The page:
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Presentation
Harmful algal blooms in the Great Salt Lake (Utah): Salinity, nutrient and top-down controls
Association for the Advancement of Limnology and Oceanography
  • Wayne A. Wurtsbaugh, Utah State University
  • Amy Marcarelli, Michigan Technological University
  • G. L. Boyer, State University of New York
Document Type
Conference Proceeding
Publication Date
2-20-2013
Abstract

Agricultural, industrial and particularly secondary-treated domestic wastes from metropolitan Salt Lake City flow into Farmington Bay, a 280 km2 shallow "estuary" of the lake with salinities ranging from 0-90 g/L. Heavy nutrient loading causes hypereutrophic conditions (mean Chl. 166 µg/L), nighttime water column anoxia, odor problems and massive blooms of the cyanobacteria Nodularia spumigena. Mean cyanotoxin concentrations in the bay were 124 and reached 663 µg/L Microcystin LR equiv. in a year when salinities remained within Nodularia’s tolerance. Longitudinal transects and laboratory experiments indicate that Nodularia’s salinity tolerance is between 10 and 50 g/L. Additionally, bioassay experiments indicate that algal growth is controlled initially by nitrogen, but secondarily by phosphorus limitation of nitrogen fixation by Nodularia. Brine shrimp can reduce the algal blooms, but these grazers are in-turn limited by predacious corixids during summer. Bird use of the estuary is extraordinary, and mortalities occur, but these have not yet been linked to cyanotoxins. Fish use is limited to freshwater areas. These last factors contribute to a socio-political climate that is resistant to reducing eutrophication and HABs in the bay.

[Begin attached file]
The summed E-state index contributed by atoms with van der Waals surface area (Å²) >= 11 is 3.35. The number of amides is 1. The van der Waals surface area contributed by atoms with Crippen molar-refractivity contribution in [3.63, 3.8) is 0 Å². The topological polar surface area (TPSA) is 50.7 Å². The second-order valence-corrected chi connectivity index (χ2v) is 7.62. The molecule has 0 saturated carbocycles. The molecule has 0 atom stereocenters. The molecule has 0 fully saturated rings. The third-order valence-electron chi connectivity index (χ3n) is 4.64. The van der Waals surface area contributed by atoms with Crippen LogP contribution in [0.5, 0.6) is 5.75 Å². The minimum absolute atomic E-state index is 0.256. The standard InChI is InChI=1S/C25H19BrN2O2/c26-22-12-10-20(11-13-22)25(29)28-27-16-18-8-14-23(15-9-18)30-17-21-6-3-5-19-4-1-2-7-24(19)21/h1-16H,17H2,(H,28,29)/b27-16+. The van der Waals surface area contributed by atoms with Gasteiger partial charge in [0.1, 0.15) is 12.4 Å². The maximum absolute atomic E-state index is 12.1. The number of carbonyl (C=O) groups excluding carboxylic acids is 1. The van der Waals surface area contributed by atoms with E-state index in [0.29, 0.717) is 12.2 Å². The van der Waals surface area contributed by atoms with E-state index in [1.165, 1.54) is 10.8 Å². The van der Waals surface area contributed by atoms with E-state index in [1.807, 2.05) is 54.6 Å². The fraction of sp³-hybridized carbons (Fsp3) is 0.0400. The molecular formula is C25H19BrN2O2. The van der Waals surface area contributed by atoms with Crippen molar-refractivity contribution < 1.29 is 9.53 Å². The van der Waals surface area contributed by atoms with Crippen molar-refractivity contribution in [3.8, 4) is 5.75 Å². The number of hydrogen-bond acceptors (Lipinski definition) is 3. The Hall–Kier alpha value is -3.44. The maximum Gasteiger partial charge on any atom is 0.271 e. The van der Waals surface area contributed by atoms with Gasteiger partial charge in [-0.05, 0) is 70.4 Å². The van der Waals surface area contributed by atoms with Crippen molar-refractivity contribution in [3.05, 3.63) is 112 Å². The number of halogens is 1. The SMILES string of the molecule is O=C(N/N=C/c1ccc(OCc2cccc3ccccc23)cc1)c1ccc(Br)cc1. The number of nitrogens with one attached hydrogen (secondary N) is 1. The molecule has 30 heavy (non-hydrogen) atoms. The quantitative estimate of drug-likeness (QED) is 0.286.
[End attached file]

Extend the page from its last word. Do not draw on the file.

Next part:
Citation Information
Wayne A. Wurtsbaugh, Amy Marcarelli and G. L. Boyer. "Harmful algal blooms in the Great Salt Lake (Utah): Salinity, nutrient and top-down controls" Association for the Advancement of Limnology and Oceanography (2013)
Available at: http://works.bepress.com/wayne_wurtsbaugh/349/